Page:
Kevin: I’ve been talking to head of research Jeremy Shepphard at the website sellorhold.com.au. Jeremy, we’re out of time, but thank you so much, and all the best for the site.
Jeremy: Thank you, Kevin.
Kevin: We’ll watch it. Thank you.
Jeremy: Thank you.
Luxury property demands superior marketing – Michael LaFido
Kevin: Michael LaFido is a top producing luxury realtor based in Chicago. I had the pleasure of meeting Michael in New York recently and have read his book about marketing and selling luxury property. In fact, I’ve got it here with me right now. Michael clearly demonstrates the importance of superior marketing when positioning a home for sale versus the traditional form of marketing. Michael is the founder of the Marketing Luxury Group and as I said, is the author of a book called Marketing Luxury and the best-selling book, Cracking the Real Estate Code, which I haven’t read, but no doubt I will at some stage in the future. Good day, Michael. How are you?
Michael: Hey, very good. Very good. We also have the book that I gave you called Luxury Listing Specialist.
Kevin: Yeah. Oh, okay. There’s three of them. I thought Luxury Listing was … Oh, I see. Yes. Yes. Luxury Listing Specialist. Yeah. Fantastic. Well, welcome to the show. Great to catch up again. It was nice to see you in New York.
Michael: Yeah. It was great to meet you and I love what you guys are doing.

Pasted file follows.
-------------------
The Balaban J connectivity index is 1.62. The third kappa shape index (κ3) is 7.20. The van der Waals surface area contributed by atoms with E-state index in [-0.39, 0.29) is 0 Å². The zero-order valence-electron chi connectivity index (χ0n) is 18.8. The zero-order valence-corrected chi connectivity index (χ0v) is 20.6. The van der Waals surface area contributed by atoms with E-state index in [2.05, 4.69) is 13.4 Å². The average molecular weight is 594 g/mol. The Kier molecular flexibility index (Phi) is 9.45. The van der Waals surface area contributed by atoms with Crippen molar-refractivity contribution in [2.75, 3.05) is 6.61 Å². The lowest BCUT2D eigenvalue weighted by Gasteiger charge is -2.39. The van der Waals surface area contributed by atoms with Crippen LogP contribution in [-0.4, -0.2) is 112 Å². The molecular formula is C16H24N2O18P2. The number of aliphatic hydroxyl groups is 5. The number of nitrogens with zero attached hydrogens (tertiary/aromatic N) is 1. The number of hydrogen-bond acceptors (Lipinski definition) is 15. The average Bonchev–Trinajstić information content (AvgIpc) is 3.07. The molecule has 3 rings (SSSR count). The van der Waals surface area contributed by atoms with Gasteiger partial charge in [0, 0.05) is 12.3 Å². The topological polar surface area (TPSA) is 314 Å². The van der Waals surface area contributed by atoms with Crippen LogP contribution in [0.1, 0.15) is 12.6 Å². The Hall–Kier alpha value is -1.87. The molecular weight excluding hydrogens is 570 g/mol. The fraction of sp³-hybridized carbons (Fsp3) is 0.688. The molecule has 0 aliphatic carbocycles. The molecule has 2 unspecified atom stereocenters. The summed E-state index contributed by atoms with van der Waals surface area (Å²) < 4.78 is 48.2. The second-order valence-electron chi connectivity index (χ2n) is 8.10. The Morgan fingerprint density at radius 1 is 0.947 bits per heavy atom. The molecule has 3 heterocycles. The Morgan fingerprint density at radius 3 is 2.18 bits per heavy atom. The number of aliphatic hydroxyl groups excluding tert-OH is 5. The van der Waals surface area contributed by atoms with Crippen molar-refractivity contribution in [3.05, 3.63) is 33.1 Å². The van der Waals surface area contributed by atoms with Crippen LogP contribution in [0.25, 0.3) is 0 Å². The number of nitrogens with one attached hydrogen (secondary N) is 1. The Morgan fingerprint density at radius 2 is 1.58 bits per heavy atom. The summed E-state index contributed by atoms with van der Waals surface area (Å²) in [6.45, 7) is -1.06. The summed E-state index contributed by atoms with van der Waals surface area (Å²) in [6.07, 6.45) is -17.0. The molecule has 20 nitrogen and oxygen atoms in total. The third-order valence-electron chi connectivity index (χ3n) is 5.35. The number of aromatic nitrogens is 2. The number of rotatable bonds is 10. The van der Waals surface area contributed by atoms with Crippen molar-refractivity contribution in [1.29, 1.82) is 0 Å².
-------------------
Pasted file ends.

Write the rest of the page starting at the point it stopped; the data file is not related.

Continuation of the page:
Kevin: Thank you very much. Hey, how has marketing a property changed in the last decade, Michael?
Michael: That’s a great question. With the shows and the state’s Million Dollar Agent, and all these other TV shows, really sellers expectation of what an agent is going to do to market their home, the bar has been raised, which is a good thing. I believe the bar has been low. There’s a lot of traditional real estate agents that sell high end and luxury homes by traditional, I mean they’re inside the box, or maybe a little bit older in age, and they don’t adapt to technology. Video is one thing that marketing … Many agents are incorporating video now to market these high end and unique properties that in years past, perhaps was only for that really amazing property that’s multimillion dollars, etc. Now, the bar has been raised where many sellers are expecting it on other price point homes.
Kevin: It’s interesting when we talk about video and I want to stay on this just for a minute, because I think a lot of agents think that producing the video is about displaying their own personality, when it really should be about displaying the personality of the property.
Michael: Yes. Yes. Absolutely. It’s not about the agent.
Kevin: That’s right.
Michael: It’s about the property. It’s about the lifestyle you’re going to get from purchasing the property and all the amenities around the home. That’s really where the best agents know how to articulate and know how to focus and really pinpoint those best features and really downplay the least favourable features of a home. Sometimes you can show too many photos and too much video of parts of a home or part of a location that you really shouldn’t be accentuating.